Up in rowdy old Foxboro last Sunday afternoon, the most glamorous quarterback in professional football, Bert Jones, got himself knocked out of the running for Mr. Universe, bumped off assorted magazine covers, jarred away from any number of deodorant commercials and just shabbily treated all around by a New England team that finally may have found itself. In fact, the Patriots plain mistreated the previously undefeated Baltimore Colts 17-3 and turned the AFC East into a three-team race that probably won't be decided until Santa Claus suits up. Miami and Baltimore share the lead with 5-1 records, but the Patriots are only one game back at 4-2.
Jones had the worst day of his career, or at least since he emerged a couple of years back as a combination of Johnny Unitas, Sammy Baugh and Jesus of Nazareth. The inflamed defense of the Patriots hounded Jones, confused him and put him flat on his No. 7 so often that he began to resemble a white bouquet mysteriously sprouting up through Schaefer Stadium's artificial turf.
Jones' negative statistics were more important than the positive numbers of New England's Steve Grogan, who was transformed into one of the great throwers by a couple of receivers named Russ Francis and Darryl Stingley. High, low, one-handed, falling, diving, Francis and Stingley somehow caught the balls Grogan fired. Meanwhile, Jones was looking like anything but himself.
Jones was sacked five times—he had been sacked only six times in the Colts' first five games—as Baltimore failed to score a touchdown for the first time in Coach Ted Marchibroda's 36-game regime. Five is not a sack record, but they did add up to a loss of 53 yards, or about as many as Jones gained with his six completions in 18 throws. Considering that two of Jones' completions occurred at the very end of the game when the Patriots were mostly interested in leading their home crowd in cheers, he actually lost more yardage while getting trapped behind the line than he gained through the air when it meant something.
Jones also spent a good deal of time running around trying not to get sacked, as the Patriots' 3-4 defense, with its many scheming variations, applied relentless pressure. Five times Jones had to scramble when he wanted to pass. Unbelievably, he did not complete his third pass until there was just 3:40 left to play in the game.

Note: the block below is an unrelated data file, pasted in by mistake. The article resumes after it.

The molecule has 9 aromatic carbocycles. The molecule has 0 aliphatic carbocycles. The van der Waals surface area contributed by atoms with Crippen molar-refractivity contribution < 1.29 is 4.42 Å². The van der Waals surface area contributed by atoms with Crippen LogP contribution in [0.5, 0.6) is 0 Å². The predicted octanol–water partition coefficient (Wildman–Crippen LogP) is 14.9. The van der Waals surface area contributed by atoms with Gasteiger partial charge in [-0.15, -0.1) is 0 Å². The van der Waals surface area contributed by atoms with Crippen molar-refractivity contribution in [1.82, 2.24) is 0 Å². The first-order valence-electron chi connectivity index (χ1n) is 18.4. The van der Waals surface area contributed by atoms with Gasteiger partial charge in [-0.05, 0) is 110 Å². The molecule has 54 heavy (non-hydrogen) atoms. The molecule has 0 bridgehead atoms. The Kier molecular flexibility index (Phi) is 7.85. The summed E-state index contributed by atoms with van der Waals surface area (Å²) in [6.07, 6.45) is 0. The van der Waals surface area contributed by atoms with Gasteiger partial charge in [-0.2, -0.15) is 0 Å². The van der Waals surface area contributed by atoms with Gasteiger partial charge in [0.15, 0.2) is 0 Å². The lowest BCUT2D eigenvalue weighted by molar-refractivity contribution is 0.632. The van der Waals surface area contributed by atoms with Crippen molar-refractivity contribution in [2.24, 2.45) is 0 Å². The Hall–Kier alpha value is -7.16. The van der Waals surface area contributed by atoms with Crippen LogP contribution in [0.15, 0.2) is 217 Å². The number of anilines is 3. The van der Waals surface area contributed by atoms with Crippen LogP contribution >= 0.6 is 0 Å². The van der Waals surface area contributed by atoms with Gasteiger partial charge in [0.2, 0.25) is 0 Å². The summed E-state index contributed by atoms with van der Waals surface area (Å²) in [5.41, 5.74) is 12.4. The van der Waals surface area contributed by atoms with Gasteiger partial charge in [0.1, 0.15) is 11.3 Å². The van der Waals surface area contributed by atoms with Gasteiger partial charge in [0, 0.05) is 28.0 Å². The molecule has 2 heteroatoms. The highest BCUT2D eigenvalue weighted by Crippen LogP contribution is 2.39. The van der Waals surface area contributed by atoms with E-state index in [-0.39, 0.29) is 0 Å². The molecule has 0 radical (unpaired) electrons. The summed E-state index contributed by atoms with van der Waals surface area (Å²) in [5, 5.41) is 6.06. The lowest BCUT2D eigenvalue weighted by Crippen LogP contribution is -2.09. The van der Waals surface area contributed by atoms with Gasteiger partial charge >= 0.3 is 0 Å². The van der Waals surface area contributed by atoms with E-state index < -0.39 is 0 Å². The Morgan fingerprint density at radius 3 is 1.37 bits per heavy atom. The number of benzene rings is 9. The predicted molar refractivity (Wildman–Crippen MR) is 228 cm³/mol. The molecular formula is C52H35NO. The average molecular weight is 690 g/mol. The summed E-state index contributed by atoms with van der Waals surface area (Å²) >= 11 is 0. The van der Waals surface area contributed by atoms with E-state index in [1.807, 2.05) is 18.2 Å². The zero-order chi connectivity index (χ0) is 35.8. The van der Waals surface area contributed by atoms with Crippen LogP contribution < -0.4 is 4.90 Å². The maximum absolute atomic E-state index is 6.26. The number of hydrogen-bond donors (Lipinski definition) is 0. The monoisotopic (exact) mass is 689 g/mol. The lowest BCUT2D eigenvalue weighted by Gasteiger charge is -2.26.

The Patriots' sackers were a combination of knowns and unknowns—Sugar Bear Hamilton, Mel Lunsford and Pete Barnes from the starting unit, and Tony McGee and Richard Bishop from the reserves. As McGee so aptly put it, "We was comin' from everywhere."
Bishop phrased it another way. "Their line couldn't pick up our schemes."
But at least Jones was nice about it. According to Steve Nelson, one of the New England linebackers, Jones frequently would say "Good play" or "You're doing a good job" after being molested by the Patriots.
And then there was the New England offense. It may well be that the only thing wrong with the Patriots earlier in the season when they lost back-to-back three-point games to Cleveland and the New York Jets was that agent fellow, Howard Slusher, who convinced New England's two best offensive linemen, Guard John Hannah and Tackle Leon Gray, to walk out on the Patriots before the last exhibition game, not to return until after New England had lost those two games. Patriot Coach Chuck Fairbanks admits, "Having John and Leon out put us in a situation where we were not only without a couple of All-Pros, we were also without two guys who have a lot of very close friends on this team. It had an unsettling effect. We had the best training camp we've had since I've been here [five wins, one loss], but after Hannah and Gray walked out we weren't getting the kind of concentration we needed in practice. We were making mental errors, and it upset our preparation."
An echo came from Grogan, who with his thin blond mustache looks a bit like the host on Fernwood 2 Night and until lately was thought to have nothing in common with Jones except the fact that he also enjoys putting a little Copenhagen or Skoal under his lower lip.